Speaking of non-vegetarians, these would also be good made with bacon.

If you feel extra decadent, serve sour cream with the pancakes.

 

 

Green Rice with Corn

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For Cinco de Mayo 2017, I made a Mexican-inspired meal, not surprisingly. Mexican and Southwestern foods are some of our favorites, and any excuse to cook a bunch of delicious food and include friends work for us!

For the main course, I served buffalo fajitas along with sautéed vegetables, plus I made refried black beans and what I called “green rice”.

The rice is green from green chiles and an abundance of cilantro. (Don’t read on if you dislike cilantro!)

Okay, so what’s the big deal? Rice with cilantro? I don’t know, but it was everybody’s favorite dish. I mean, over the queso, the guacamole, and the chipotle shrimp, the green rice was the bomb.

The next morning I heated some up and plopped a fried egg on top. It was just that delicious.

This rice is more of a pilaf, with all of the goodies I included. The green chiles, cilantro, and seasoning turn it into one that’s Mexican-inspired and delicious.

Green Rice with Corn

2 cobs of corn
Olive oil, about 2 tablespoons
1 onion, finely chopped
4-5 cloves garlic, minced
Rice of choice, about 1 1/3 cups
Chicken broth, about 3 cups
2 – 4.5 ounce cans chopped green chiles
Lots of chopped cilantro
2 teaspoons ground cumin
1 teaspoon ground coriander
1 teaspoon dried oregano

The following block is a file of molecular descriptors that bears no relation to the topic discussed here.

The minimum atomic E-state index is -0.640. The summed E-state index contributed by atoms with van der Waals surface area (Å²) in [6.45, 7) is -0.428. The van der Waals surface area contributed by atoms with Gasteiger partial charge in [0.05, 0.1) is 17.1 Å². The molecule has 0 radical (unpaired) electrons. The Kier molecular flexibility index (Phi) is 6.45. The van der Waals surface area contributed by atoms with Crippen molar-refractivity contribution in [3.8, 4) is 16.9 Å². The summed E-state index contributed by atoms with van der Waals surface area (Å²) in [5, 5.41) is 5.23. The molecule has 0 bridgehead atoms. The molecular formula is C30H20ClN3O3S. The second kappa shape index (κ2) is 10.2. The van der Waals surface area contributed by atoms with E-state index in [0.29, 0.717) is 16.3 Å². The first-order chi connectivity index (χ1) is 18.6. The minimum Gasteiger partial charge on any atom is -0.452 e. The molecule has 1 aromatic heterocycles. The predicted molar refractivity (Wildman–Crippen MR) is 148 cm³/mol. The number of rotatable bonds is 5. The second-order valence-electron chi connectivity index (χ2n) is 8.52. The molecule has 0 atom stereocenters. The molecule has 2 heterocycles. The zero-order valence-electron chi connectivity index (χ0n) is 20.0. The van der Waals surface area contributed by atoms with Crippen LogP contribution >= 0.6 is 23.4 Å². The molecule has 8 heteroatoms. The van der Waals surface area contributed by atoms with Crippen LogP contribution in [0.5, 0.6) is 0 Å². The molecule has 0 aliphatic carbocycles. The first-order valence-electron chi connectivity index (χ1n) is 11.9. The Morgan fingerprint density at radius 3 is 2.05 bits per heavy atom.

1/2 teaspoon salt
1/2 teaspoon white pepper, optional

Cook the corn cobs in boiling water until they’re done, about 15 minutes. Drain and let cool.

Add the olive oil to a large pot and heat over medium. Add the onion and sauté for about 5 minutes.

Stir in the garlic and rice, and stir for about 30 seconds, then add the broth.

Bring the rice to a boil, cover, then turn down the heat. Cooking time depends on the kind of rice you use.

Once the rice is about cooked, remove the lid and stir in the remaining ingredients.

Cut the corn from the cobs. Break the corn up into neat pieces and stir into the rice gently.

I like to put the lid on and without heat, let the pot sit at the end of the cooking time. This step encourages more liquid absorption.

You can sprinkle on some cilantro leaves if you wish.

Fancy? Not at all. And just the same amount of time to make any pilaf.

And don’t forget to have the green rice with an egg the next morning!

Note: When I cook at home I always use brown rice, because it’s not processed. It takes a little more cooking time and a little more liquid, typically. White rice can certainly be substituted, and would actually look prettier. It’s just a personal call.

Chicken Biryani

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It’s funny how you can forget about certain recipes, even when they’re fabulous. But I had forgotten about an Indian recipe called biryani until I came across egg biryani on a blog, which sadly I can’t locate to share.

So I dug out an old standby Indian cookbook to check out my recipe from way back when. Although I have newer, more well-known Indian cookbooks, this is one cookbook I still refer to on occasion because these tried-and-true recipes can’t be beat.